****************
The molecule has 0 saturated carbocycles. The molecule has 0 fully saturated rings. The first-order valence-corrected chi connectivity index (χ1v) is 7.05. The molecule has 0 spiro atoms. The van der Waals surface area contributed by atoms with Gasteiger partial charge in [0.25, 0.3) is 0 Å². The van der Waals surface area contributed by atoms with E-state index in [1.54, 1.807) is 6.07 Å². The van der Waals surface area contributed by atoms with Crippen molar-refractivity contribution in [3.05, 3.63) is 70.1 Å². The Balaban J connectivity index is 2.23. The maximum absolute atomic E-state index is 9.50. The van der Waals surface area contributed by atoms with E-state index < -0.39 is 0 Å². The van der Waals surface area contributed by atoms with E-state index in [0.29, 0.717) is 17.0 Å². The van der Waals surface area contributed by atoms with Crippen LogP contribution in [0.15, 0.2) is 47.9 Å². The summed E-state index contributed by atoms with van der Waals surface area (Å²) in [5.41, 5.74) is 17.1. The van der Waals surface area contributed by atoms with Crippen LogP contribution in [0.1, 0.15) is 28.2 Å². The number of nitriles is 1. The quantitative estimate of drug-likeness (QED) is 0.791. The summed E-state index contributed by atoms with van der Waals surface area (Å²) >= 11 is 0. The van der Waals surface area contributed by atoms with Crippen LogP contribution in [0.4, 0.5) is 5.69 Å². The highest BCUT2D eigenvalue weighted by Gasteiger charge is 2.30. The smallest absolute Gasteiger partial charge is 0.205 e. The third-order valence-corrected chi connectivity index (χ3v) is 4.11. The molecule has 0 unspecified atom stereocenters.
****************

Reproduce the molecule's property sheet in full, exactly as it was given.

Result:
The molecule has 0 saturated carbocycles. The molecule has 0 fully saturated rings. The first-order valence-corrected chi connectivity index (χ1v) is 7.05. The molecule has 0 spiro atoms. The van der Waals surface area contributed by atoms with Gasteiger partial charge in [0.25, 0.3) is 0 Å². The van der Waals surface area contributed by atoms with E-state index in [1.54, 1.807) is 6.07 Å². The van der Waals surface area contributed by atoms with Crippen molar-refractivity contribution in [3.05, 3.63) is 70.1 Å². The Balaban J connectivity index is 2.23. The maximum absolute atomic E-state index is 9.50. The van der Waals surface area contributed by atoms with E-state index < -0.39 is 0 Å². The van der Waals surface area contributed by atoms with E-state index in [0.29, 0.717) is 17.0 Å². The van der Waals surface area contributed by atoms with Crippen LogP contribution in [0.15, 0.2) is 47.9 Å². The summed E-state index contributed by atoms with van der Waals surface area (Å²) in [5.41, 5.74) is 17.1. The van der Waals surface area contributed by atoms with Crippen LogP contribution in [0.1, 0.15) is 28.2 Å². The number of nitriles is 1. The quantitative estimate of drug-likeness (QED) is 0.791. The summed E-state index contributed by atoms with van der Waals surface area (Å²) >= 11 is 0. The van der Waals surface area contributed by atoms with Crippen LogP contribution in [0.4, 0.5) is 5.69 Å². The highest BCUT2D eigenvalue weighted by Gasteiger charge is 2.30. The smallest absolute Gasteiger partial charge is 0.205 e. The third-order valence-corrected chi connectivity index (χ3v) is 4.11. The molecule has 0 unspecified atom stereocenters.